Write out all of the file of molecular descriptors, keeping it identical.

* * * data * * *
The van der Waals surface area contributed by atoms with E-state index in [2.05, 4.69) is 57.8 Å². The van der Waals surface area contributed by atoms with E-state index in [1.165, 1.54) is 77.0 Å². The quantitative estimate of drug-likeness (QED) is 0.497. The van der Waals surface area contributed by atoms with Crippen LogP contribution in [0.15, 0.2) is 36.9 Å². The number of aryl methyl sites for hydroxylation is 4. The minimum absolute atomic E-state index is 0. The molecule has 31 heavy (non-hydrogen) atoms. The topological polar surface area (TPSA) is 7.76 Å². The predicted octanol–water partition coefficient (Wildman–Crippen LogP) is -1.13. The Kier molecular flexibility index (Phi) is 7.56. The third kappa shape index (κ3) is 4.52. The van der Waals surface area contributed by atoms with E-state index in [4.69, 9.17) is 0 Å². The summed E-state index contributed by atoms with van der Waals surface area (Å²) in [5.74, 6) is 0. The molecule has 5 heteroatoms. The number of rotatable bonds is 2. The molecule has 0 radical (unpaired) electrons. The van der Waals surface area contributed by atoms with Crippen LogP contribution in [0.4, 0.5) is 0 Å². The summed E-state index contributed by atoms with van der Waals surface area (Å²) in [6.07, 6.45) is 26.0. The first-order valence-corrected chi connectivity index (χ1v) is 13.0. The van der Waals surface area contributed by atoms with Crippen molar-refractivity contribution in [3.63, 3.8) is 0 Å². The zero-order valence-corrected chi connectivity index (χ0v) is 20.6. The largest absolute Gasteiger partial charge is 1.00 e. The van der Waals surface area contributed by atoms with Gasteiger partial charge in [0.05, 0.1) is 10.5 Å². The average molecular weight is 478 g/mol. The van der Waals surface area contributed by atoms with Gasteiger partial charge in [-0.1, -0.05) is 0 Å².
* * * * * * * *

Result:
The van der Waals surface area contributed by atoms with E-state index in [2.05, 4.69) is 57.8 Å². The van der Waals surface area contributed by atoms with E-state index in [1.165, 1.54) is 77.0 Å². The quantitative estimate of drug-likeness (QED) is 0.497. The van der Waals surface area contributed by atoms with Crippen LogP contribution in [0.15, 0.2) is 36.9 Å². The number of aryl methyl sites for hydroxylation is 4. The minimum absolute atomic E-state index is 0. The molecule has 31 heavy (non-hydrogen) atoms. The topological polar surface area (TPSA) is 7.76 Å². The predicted octanol–water partition coefficient (Wildman–Crippen LogP) is -1.13. The Kier molecular flexibility index (Phi) is 7.56. The third kappa shape index (κ3) is 4.52. The van der Waals surface area contributed by atoms with E-state index in [4.69, 9.17) is 0 Å². The summed E-state index contributed by atoms with van der Waals surface area (Å²) in [5.74, 6) is 0. The molecule has 5 heteroatoms. The number of rotatable bonds is 2. The molecule has 0 radical (unpaired) electrons. The van der Waals surface area contributed by atoms with Crippen LogP contribution in [0.4, 0.5) is 0 Å². The summed E-state index contributed by atoms with van der Waals surface area (Å²) in [6.07, 6.45) is 26.0. The first-order valence-corrected chi connectivity index (χ1v) is 13.0. The van der Waals surface area contributed by atoms with Crippen molar-refractivity contribution in [3.63, 3.8) is 0 Å². The zero-order valence-corrected chi connectivity index (χ0v) is 20.6. The largest absolute Gasteiger partial charge is 1.00 e. The van der Waals surface area contributed by atoms with Gasteiger partial charge in [0.05, 0.1) is 10.5 Å². The average molecular weight is 478 g/mol. The van der Waals surface area contributed by atoms with Gasteiger partial charge in [-0.1, -0.05) is 0 Å².